As bitter as one can possibly be, isn’t it sad when someone mutters out, “Ugh, they were such a waste of my time”, as if the person were complete trash? I often wonder if they truly mean it. I think back on all of the “waste of times” I have dealt with, to conclude that in actuality, they weren’t a waste of time after all, as much as I’d like to say they were. Every single person that has come into my life has either taught me something, made me experience something new, was there for me at a crucial period, or has simply shown me a terrific time that I will always remember. No matter how it ended, no matter how bitter the breakup or cutting the ties were, I absolutely have no regrets about anyone, be it friend or lover.

I do believe that God puts people in our lives for a reason. Think back to a time where you were once friends or lovers with someone who wasn’t healthy for you. What have you learned from that relationship? What good times or new experiences did you share with them? How has it helped you “now”, as a person? As that old saying goes, “People come into your life for a reason, a season and or for a lifetime.” I don’t recall the author of that quote, but it’s so true. Sometimes a wonderful friendship ends because its time was up. The fate between you and that person was just for a period of time and not for a lifetime. I never understood it before, until I got into my mid-thirties. I can’t believe I’m saying mid-thirties.

The most chaotic relationships are the ones that I’ve learned the most from. And I’m not saying that as 'they were only ones that did negative things'---I’m saying that in terms of what I know ‘not to do again’.  I have learned a great deal from previous relationships and friendships and then applied them to new ones. For instance, I had to end ties with a very unhealthy friendship recently. In the past, I would have held onto this friendship and dealt with the turbulent ride. Instead, I calmly explained why I had to leave the friendship after the umpteenth time of arguing and fighting. This person would apologize profusely and then in the next sentence call me a fecking ‘witch’ for hurting her so badly. She would then go back to apologizing, begging me not to leave the friendship. This went on for nearly eight months. From previous traumatic experiences, I had to cut the ties with her. I didn’t want to because I genuinely liked the person, but she was too ‘all over the place’. It was so unpredictable that I was always scared to talk to her. I didn’t know whether or not I had done something without acknowledging it, or she may have been jealous over something inane, such as talking with another friend. It was scary. I felt like I was in a pseudo relationship.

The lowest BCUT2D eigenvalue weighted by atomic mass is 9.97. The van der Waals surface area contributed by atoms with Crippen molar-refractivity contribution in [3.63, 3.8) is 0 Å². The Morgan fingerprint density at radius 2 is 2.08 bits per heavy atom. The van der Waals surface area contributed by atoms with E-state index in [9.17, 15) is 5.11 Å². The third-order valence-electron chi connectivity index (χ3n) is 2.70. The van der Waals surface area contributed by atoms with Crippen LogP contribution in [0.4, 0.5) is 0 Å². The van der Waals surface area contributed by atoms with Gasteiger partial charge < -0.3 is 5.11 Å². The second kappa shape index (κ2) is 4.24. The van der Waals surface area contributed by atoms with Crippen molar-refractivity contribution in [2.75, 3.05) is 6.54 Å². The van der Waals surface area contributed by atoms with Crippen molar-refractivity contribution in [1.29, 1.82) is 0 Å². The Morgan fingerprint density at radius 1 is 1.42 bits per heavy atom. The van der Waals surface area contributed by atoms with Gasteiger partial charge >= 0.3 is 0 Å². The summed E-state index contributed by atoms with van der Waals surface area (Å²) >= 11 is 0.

I feel really sad, because I would like to be close with some of my friends, but because of these experiences, it makes me fearful. I’m sure some of my closest friends feel the ‘push’ of my fear. I don’t mean to push them away. It’s a self-defense mechanism. One of my closest friends understands me all too well. She totally gets me and realizes the trauma I’ve gone through, because she went through similar experiences. It’s nice to sit down with her and just talk about everything, without it being so damn complicated. It’s a breath of fresh air spending time with this friend because I’m not being judged or ridiculed for anything - I’m being heard and appreciated. I haven’t had that for a long time, only with my wife. Slowly, I’m beginning to accept more, however, reject more. In other words: I won’t tolerate manipulative people with their own agendas for whatever reasons, but I will accept a friendship and become vulnerable again. Each person is different, and with that, I don’t regret my decision to open up again. I don't want to be forever broken.